“A use in measured language lies,”

Fine (adverb): in an excellent manner; very well: He did fine on the exams.

In my experience, “fine” is most often to describe how we are feeling, and in those instances I am positive it does not mean very well. I think the common use of this word is a combination of an occasion where people are not aware the true meaning and one where it is actually being used to disguise what they’re truly¬†experiencing.

“How are you?” “I’m fine, and you?”

“How was the test?” “It was fine.”

“How did the funeral go?” “It went fine.”

There are two explanations to these common responses:

A) You’re misusing the word by meaning everything is “eh”. Your experience has not been exceptional, the test was nothing easy but nothing too difficult, and the funeral went as swimmingly as possible without too much of an emotional toll. Everything is OK.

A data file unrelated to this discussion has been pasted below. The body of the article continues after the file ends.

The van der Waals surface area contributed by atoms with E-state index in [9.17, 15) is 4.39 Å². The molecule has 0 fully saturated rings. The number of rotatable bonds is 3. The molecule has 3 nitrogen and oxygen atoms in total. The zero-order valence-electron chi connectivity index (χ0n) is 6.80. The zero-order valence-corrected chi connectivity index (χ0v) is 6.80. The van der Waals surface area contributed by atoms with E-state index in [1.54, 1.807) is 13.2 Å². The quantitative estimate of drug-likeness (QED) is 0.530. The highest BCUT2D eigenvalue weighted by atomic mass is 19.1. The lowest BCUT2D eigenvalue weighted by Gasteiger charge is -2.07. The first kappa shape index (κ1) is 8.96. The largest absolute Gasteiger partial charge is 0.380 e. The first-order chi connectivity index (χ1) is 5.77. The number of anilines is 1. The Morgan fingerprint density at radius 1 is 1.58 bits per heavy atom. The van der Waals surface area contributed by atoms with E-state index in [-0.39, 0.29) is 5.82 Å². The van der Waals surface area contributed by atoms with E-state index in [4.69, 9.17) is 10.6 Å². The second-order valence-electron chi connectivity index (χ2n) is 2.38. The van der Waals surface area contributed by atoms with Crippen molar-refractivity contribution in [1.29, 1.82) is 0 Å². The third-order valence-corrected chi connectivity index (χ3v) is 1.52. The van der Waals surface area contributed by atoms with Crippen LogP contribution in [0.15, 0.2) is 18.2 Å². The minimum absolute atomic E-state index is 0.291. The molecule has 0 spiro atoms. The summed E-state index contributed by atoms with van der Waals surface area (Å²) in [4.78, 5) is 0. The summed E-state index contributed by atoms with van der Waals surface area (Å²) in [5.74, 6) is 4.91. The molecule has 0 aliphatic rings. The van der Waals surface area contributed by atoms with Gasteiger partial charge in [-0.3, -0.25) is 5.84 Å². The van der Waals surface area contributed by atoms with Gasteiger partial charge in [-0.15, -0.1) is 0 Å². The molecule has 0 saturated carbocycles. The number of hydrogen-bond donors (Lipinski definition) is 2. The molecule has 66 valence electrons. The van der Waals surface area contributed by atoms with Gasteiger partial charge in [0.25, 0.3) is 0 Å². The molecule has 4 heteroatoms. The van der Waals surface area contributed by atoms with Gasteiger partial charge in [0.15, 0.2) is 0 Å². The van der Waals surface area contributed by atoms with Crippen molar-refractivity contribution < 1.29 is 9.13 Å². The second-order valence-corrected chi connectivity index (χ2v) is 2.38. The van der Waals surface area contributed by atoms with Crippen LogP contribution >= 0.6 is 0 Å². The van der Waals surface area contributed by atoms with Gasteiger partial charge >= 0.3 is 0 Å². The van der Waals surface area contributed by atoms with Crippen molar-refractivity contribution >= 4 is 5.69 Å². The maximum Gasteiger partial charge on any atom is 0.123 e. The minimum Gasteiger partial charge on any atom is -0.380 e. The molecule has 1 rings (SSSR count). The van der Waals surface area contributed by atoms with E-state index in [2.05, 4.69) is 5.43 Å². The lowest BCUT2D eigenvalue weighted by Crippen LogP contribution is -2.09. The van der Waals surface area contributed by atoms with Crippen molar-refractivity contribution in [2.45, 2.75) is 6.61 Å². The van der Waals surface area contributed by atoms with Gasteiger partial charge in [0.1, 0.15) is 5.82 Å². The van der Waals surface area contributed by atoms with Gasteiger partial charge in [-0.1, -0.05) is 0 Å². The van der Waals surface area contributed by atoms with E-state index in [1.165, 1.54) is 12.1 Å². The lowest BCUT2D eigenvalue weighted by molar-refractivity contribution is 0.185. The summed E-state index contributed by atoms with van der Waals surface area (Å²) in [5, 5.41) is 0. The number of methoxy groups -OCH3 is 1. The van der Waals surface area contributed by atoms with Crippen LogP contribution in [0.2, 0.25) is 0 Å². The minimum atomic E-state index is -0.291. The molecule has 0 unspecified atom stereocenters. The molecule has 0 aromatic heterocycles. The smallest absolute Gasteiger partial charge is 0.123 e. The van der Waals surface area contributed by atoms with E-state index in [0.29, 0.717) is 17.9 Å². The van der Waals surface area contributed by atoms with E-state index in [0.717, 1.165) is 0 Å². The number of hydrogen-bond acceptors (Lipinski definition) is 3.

B) You’re using it to conceal the real emotions you would rather not reveal to the person asking the question. You’re not doing well, but you don’t necessarily want to feel obligated to explain what is actually awful about your experience. The test was crappy, but to avoid any accusations of stupidity you dismiss it as “fine”. Lastly, the funeral was probably a mess: uncomfortable, sad, a causation of existential crisis– the exact way funerals are.


Our discussion on Tuesday immediately reminded me of a line from Tennyson, “For words, like nature, half reveal/ And half conceal the soul within”, which I think explains this situation well. Words are meant to tell us something, but the context of how those words are presented are very important. The author’s tone and audience will determine what a word is trying to say, and what it is not. If the audience picks up on the deeper definition of a word, then they will gain a deeper understanding; however, I don’t think that the audience interpreting a word strictly at face-value worsens their experience, I think it simply gives them the information they were looking for and nothing more.

Leave a Reply